Let $(\Omega, \mathcal F, P)$ be a probability space, and let $\mathcal G \subseteq \mathcal F$ be a sub-$\sigma$-algebra of $\mathcal F$ and $X : \Omega \to \mathbb R$ a random variable. Then the conditional expection of $X$ conditioned on $\mathcal G$ is defined to be the a.e. unique random variable $Y$ such that

(i) $Y$ is $\mathcal G$-measurable, and

(ii) for each $A \in \mathcal G$ we have $$ E[X\cdot 1_A] = E[Y\cdot 1_A]. $$ And it is denoted as $Y := E[X | \mathcal G]$. For a random variable $Z$ the conditional expection conditioned on $Z$ is defined as $E[X | Z] := E[X | \sigma(Z)]$.

These two notions are equivalent, so now my question. Given a condtional expectation $E[X | \mathcal G]$ w.r.t. some sub-$\sigma$-algebra $\mathcal G$, how to find a random variable $Z$ such that $$ E[X | Z] = E[X | \mathcal G] \quad \mbox{a.e.}? $$


1 Answer 1


If you want a real-valued random variables $Z$, then $\mathcal G$ must be countably generated. (At least up to null sets.)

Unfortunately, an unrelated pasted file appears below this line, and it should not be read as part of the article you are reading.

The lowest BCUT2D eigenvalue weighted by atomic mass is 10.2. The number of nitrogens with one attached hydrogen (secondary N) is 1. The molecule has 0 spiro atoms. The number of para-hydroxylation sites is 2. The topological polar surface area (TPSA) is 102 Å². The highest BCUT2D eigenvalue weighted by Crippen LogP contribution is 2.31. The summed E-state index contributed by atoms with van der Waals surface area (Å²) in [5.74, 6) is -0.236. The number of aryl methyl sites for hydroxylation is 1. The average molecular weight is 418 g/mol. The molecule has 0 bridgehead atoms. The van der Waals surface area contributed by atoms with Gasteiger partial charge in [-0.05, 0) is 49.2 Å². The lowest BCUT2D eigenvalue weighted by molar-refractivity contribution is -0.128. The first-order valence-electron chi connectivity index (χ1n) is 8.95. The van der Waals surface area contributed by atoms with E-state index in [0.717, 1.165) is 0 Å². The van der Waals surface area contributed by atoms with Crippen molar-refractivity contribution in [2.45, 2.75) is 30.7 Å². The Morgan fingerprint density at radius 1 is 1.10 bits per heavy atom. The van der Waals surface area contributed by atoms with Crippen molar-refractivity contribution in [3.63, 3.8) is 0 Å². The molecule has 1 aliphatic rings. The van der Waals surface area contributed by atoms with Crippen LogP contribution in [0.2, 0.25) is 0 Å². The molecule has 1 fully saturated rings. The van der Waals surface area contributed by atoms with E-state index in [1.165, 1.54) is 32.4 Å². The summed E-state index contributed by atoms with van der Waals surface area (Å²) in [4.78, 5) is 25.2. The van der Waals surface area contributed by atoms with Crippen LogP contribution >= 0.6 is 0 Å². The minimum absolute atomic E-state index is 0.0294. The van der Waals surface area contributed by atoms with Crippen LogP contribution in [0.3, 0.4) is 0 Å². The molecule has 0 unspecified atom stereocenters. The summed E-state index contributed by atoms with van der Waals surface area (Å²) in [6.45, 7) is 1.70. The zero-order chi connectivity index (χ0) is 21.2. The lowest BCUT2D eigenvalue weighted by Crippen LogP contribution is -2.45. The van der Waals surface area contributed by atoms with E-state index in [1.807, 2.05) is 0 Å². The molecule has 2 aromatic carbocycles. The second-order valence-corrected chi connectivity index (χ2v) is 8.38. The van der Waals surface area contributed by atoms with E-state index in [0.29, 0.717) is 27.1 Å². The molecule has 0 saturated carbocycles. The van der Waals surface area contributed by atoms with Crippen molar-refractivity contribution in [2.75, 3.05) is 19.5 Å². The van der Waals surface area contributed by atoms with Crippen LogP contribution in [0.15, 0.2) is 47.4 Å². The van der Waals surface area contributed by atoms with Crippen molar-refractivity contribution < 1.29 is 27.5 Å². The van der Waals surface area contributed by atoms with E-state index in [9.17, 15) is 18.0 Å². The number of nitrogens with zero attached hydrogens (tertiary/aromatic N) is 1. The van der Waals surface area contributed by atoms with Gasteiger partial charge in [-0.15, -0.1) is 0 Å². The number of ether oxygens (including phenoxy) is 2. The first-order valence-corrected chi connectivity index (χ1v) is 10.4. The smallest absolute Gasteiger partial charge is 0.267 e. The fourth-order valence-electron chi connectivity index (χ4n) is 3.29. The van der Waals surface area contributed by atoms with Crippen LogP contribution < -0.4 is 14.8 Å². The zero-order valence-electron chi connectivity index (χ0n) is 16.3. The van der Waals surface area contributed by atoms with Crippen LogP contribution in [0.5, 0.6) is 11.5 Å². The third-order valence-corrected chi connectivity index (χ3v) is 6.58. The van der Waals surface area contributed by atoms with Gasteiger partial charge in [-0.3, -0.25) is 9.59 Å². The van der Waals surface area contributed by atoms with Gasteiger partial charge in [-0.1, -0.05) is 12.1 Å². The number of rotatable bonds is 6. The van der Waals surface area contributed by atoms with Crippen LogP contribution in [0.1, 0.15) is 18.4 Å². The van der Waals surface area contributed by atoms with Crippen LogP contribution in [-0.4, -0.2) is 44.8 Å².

Suppose $\mathcal G$ is countably generated. We want to find a random variable $Z \colon \Omega \to \mathbb R$ such that $\sigma(Z) = \mathcal G$. Say $\mathcal G$ is generated by $A_1, A_2, \dots$. How about $$ Z = \sum_{k=1}^\infty 3^{-k} \mathbb 1_{A_k} $$ (here $\mathbb 1_A$ is the indicator function of $A$).

On the other hand, if $\mathcal G = \sigma(Z)$, then $\mathcal G$ is generated by the countable family $E_r = \{Z>r\}$, where $r$ ranges over the rationals.

  • $\begingroup$ Could the conclusion be drawn that the two notions of conditional expectations are not equivalent because you can not always translate from $E[X|\mathcal G]$ to $E[X|Z]$? $\endgroup$
    – StefanH
    Jan 23, 2015 at 21:37
  • 3
    $\begingroup$ The two notions are equivalent in standard Borel space, which includes all (or almost all) situations of interest in probability theory. But, in the abstract, the two notions are not equivalent. $\endgroup$ Jan 23, 2015 at 21:41

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